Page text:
Wildflowers, grasses, and a nearly shoeless hiker
Norwin Watson took over the walk on Tuesday. Several regular hikers including all of those hiking on Tuesday had hiked the nine and two-tenths mile, blue-blazed Nordic Ski trail previous day. As a result they did not wish a long hike so hiked around Lake LaGrange which is less than three miles. The hikers reported that it was a good but uneventful hike. They were looking for a plum tree that they recalled seeing before with the hope that they would find some ripe plums but they did not find the tree.
Ellen Davis reported the following on the short hike on Wednesday:
Cooler temperatures and a nice breeze made this a good day for a trip to the Lulu Lake State Natural Area. Eleven of us car-pooled to the trailhead off County Highway J, and set off past the only remaining evidence of an old homestead: an area of garden phlox gone wild in the woods.
The trail led us through a restored prairie dominated by the rich brown of Indian grass seed heads and the bright yellow of goldenrod and sunflowers, accented by the subtler greens of shorter grasses and the occasional frothy white of early asters.
We lost the breeze as we entered the woods. The trail led us downhill through an oak savannah, with a deep kettle on the left and a rocky moraine on the right. By the time we reached the bottom of the slope the terrain had changed again, with dogwood, young willows, and other water-loving plant life predominating. We could see the tamaracks growing at the far edge of the bog though the bog itself was largely screened from view.
Ellen also reported that they saw lots of wildflowers including grass of Parnassus and some ladies tresses orchids. Unfortunately nobody on her walk had a camera.
In the meantime the rest of us, twenty in all plus a canine friend carpooled to the intersection of the Ice Age Trail with Clover Valley Road to hike back to our meeting place for a hike of about four and three-quarters miles.
About a mile into the hike one of our hikers noticed that the sole of one of her hiking boots was coming off as was the heel of the other. Lynn Larson had a couple Velcro strips which held them together for another half mile when booth soles and heels started coming off. Then I took out my first aid kit and found a roll of tape. Other hikers then taped the sole and heel back on. By the time we got to Esterly Road the patches were beginning to fail. This was just under three miles into the hike with two more miles to go. The now shoeless hiker decided to stay there and Janet Bryant stayed with her while the rest of us went on. After the walk Norwin returned to pick up the stranded hikers to return them to their cars.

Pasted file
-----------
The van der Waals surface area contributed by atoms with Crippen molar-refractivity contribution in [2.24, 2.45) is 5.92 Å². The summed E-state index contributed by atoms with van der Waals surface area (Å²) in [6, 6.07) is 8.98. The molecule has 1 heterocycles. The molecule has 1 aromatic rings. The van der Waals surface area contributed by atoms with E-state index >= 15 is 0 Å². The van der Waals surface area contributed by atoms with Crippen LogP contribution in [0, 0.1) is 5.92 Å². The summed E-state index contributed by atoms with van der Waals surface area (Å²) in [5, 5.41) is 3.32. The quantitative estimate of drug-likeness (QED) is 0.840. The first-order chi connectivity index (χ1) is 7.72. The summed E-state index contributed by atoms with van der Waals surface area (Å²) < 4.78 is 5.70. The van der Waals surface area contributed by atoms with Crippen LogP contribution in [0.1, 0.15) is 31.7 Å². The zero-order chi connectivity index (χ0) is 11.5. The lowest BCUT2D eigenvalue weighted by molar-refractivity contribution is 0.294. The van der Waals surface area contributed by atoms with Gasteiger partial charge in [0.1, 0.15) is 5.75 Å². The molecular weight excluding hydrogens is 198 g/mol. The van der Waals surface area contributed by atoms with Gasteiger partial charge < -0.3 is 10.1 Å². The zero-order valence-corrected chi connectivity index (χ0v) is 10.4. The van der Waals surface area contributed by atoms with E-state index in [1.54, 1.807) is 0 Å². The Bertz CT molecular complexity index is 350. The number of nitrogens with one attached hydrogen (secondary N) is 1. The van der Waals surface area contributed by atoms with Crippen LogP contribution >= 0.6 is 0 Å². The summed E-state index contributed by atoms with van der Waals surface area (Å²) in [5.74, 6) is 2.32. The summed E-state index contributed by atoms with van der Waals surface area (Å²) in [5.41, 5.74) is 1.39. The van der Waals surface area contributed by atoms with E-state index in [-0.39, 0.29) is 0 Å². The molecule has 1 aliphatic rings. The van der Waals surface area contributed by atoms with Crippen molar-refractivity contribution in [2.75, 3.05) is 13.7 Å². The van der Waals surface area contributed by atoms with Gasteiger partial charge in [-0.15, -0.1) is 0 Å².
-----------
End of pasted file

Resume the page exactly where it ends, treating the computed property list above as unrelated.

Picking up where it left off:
This is the first time we have had this happen to anyone on a hike. Normally hiking shoes don't do this, or if they it happens more gradually so one can finish the hike. Guess this is another reason to take some duct tape along other than for just covering blisters.
Thursday, Sept. 19, 6 p.m., potluck/moonlight hike. Bring a dish to share to Lynn and Robert Larson's home, W2275 Swoboda Road, East Troy. Eat, hike, and share great camaraderie under a full moon. Contact Lynn Larson, (262) 642-3980.
Saturday, Sept. 21, trail work. Meet at U.S. Highway 12 trail crossing, five miles east of Whitewater, dressed for trail maintenance work. Contact Jerome Converse, (262) 473-7304.
October 2-6, MSC trail building at St Croix Falls. Contact: Gary Klatt, 262-473-4973.
Saturday, Oct. 5, 6 a.m. to 7 p.m., Xtreme Hike for Cystic Fibrosis Foundation. Volunteer to hike a 5-, 10-, 15- or more mile section of the trail to help guide participants on a portion of the 30- mile hike from Scuppernong Trailhead to Rice Lake, or provide shuttle service for participants and volunteer guides for a portion of the hike, contact Danelle O'Neill at the CF Foundation, (262) 402-6660, email@example.com.
Saturday, Oct. 12, Uline Hike. Hikers and shuttle crew needed for hike from Oleson Cabin to Rice Lake, a distance of 9.2 miles. Start time 9 a.m. at Oleson. Contact: Russ Helwig, (262) 473-2187.
Weekly Walks: Meet each Tuesday at 4 p.m. and Wednesday at 10:30 a.m. at the U.S. Highway 12 Ice Age National Scenic Trail crossing, located about four miles east of Whitewater, about a quarter mile east of the intersection of U.S. Highway 12 with Sweno Road. The parking lot is at the west end of Sherwood Forest Road, which is a short road that intersects U.S. Highway 12 at each end. All ages are welcome. A current state park pass is required to park a car at the U.S. Highway 12 meeting place. A daily or yearly pass may be purchased at the meeting place provided correct change is available. Passes are available at the forest headquarters between Palmyra and Eagle on Wisconsin Highway 59. A park pass is not required to park at the forest headquarters.
Russ Helwig is a volunteer with the Walworth/Jefferson County Chapter of the Ice Age Trail Alliance. (262) 473-2187, www.iceagetrail.org